• Creating software and sharing it with each other
  • Placing a high value on freedom of inquiry
  • Hostility to secrecy
  • Information-sharing as both an ideal and a practical strategy
  • Upholding the right to fork
  • Emphasis on rationality
  • Distaste for authority
  • Playful cleverness, taking the serious humorously and humor seriously

You can subvert those, but, that's where it began.

As to writing it, well, look at the tropes and decide what you are going to do differently/"more realistically". Above all, research!

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Read other works written by people who understand the same kinds of things that their hacker characters do, and see how they do it. Examples could be Neal Stephenson (eg Snow Crash) or Cory Doctorow (eg Little Brother). Also read non-fictional works by well known hackers (eg Kevin Mitnick), which should give a good idea of what is really possible and what isn't, as well as giving a good grounding in the language and lifestyle of this subculture.

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Suppose you needed money to run an organized crime ring. Would you get the money by hacking into a bank's network and wiring yourself cash? No! Not only is that extremely difficult to do, but you're almost guaranteed to get prosecuted because the bank will track you down.

So, it's very very rare for hackers to infiltrate high profile networks. They always go for the low hanging fruit first.

Suppose a small 12-room hotel in the middle of nowhere keeps their guest information in a Google Doc, and the owner accidentally enabled global sharing. A hacker would eat that up in a heartbeat. Or, suppose another small business registered their domain name with GoDaddy and didn't use a secure password. Now, it's just a simple matter of logging in and editing the DNS entries. I can redirect traffic to the wrong server and grab credit card numbers whenever anyone orders. Easy peasy.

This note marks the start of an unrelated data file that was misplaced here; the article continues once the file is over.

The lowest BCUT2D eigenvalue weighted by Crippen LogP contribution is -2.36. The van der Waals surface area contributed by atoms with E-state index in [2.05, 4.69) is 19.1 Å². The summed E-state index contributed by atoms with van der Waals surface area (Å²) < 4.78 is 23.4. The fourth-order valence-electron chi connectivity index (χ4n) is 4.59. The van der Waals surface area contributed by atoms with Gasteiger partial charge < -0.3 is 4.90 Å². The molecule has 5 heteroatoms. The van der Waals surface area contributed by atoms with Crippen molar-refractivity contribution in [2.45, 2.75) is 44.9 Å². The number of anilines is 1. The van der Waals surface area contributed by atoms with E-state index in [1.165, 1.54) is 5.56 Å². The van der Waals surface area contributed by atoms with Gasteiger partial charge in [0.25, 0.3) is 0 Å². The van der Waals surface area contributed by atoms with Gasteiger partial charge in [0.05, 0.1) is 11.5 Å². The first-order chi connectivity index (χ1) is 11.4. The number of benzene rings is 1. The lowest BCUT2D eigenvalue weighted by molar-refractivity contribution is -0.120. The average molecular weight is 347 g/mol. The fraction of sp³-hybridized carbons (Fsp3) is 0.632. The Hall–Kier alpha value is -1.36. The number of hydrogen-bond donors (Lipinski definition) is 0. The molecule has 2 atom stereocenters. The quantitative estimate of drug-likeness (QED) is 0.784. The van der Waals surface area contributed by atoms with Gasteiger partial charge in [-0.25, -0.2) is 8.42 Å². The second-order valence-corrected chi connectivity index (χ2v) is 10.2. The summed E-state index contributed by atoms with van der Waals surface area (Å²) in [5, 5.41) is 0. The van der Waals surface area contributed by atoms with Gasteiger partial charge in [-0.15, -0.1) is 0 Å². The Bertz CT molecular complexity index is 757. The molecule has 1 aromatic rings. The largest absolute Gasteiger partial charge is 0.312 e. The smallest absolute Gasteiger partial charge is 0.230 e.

My point is that the vast majority of hacking operations are very small-scale.

Movies make hackers do big-scale operations... but why on earth would you break into an armored fortress when the guy down the street doesn't lock his doors?

So, if you want to make your novel realistic, your hackers should try to find ways around super secure networks, rather than breaking in.

Suppose I want to steal social security numbers. If this was a movie, I'd hack into the IRS's supper secure network and pull up tax returns.

But that's too much work!!

Easier: Hack into TurboTax's website.

No, that's also too hard.

There's a security vulnerability in older versions of Internet Explorer that will let me do a buffer overflow and essentially track data sent over the device for the remainder of the browser session. So, I'll steal social security numbers of everyone using old browsers.

Hackers usually go for the weakest link.

These are all black-hat examples, but I could just as easily list their white-hat counterparts... like scanning GoDaddy accounts for weak passwords and changing them to more secure ones. (This would protect these people from becoming easy victims of the black-hats)